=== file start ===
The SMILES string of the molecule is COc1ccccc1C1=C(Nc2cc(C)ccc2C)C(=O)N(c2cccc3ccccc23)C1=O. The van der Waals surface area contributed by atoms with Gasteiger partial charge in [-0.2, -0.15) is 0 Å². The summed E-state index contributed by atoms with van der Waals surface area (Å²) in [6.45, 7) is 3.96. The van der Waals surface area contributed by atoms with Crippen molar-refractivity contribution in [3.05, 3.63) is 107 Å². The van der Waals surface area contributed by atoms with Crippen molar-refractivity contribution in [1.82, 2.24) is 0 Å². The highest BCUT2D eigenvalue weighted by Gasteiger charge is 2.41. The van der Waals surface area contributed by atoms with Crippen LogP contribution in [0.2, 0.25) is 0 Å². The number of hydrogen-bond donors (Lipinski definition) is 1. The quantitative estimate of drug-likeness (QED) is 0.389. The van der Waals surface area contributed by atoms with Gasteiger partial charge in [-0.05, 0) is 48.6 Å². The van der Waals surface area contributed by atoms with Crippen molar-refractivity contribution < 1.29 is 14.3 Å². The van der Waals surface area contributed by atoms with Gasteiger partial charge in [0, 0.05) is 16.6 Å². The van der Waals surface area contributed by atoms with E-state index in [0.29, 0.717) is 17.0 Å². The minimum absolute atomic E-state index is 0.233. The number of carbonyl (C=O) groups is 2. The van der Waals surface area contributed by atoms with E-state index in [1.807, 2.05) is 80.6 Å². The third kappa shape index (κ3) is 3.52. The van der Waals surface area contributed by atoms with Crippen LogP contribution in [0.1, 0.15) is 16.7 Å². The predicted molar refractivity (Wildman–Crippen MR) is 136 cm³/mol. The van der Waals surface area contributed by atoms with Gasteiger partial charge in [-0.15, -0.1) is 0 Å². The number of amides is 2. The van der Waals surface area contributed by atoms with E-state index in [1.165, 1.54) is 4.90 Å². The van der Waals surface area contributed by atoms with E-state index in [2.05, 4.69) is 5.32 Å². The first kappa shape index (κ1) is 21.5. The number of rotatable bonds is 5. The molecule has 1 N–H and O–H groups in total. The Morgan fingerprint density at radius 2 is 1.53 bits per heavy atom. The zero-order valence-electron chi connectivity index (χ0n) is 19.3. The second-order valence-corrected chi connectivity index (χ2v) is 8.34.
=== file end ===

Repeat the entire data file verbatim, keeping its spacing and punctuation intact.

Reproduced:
The SMILES string of the molecule is COc1ccccc1C1=C(Nc2cc(C)ccc2C)C(=O)N(c2cccc3ccccc23)C1=O. The van der Waals surface area contributed by atoms with Gasteiger partial charge in [-0.2, -0.15) is 0 Å². The summed E-state index contributed by atoms with van der Waals surface area (Å²) in [6.45, 7) is 3.96. The van der Waals surface area contributed by atoms with Crippen molar-refractivity contribution in [3.05, 3.63) is 107 Å². The van der Waals surface area contributed by atoms with Crippen molar-refractivity contribution in [1.82, 2.24) is 0 Å². The highest BCUT2D eigenvalue weighted by Gasteiger charge is 2.41. The van der Waals surface area contributed by atoms with Crippen LogP contribution in [0.2, 0.25) is 0 Å². The number of hydrogen-bond donors (Lipinski definition) is 1. The quantitative estimate of drug-likeness (QED) is 0.389. The van der Waals surface area contributed by atoms with Gasteiger partial charge in [-0.05, 0) is 48.6 Å². The van der Waals surface area contributed by atoms with Crippen molar-refractivity contribution < 1.29 is 14.3 Å². The van der Waals surface area contributed by atoms with Gasteiger partial charge in [0, 0.05) is 16.6 Å². The van der Waals surface area contributed by atoms with E-state index in [0.29, 0.717) is 17.0 Å². The minimum absolute atomic E-state index is 0.233. The number of carbonyl (C=O) groups is 2. The van der Waals surface area contributed by atoms with E-state index in [1.807, 2.05) is 80.6 Å². The third kappa shape index (κ3) is 3.52. The van der Waals surface area contributed by atoms with Crippen LogP contribution in [0.1, 0.15) is 16.7 Å². The predicted molar refractivity (Wildman–Crippen MR) is 136 cm³/mol. The van der Waals surface area contributed by atoms with Gasteiger partial charge in [-0.15, -0.1) is 0 Å². The number of amides is 2. The van der Waals surface area contributed by atoms with E-state index in [1.165, 1.54) is 4.90 Å². The van der Waals surface area contributed by atoms with E-state index in [2.05, 4.69) is 5.32 Å². The first kappa shape index (κ1) is 21.5. The number of rotatable bonds is 5. The molecule has 1 N–H and O–H groups in total. The Morgan fingerprint density at radius 2 is 1.53 bits per heavy atom. The zero-order valence-electron chi connectivity index (χ0n) is 19.3. The second-order valence-corrected chi connectivity index (χ2v) is 8.34.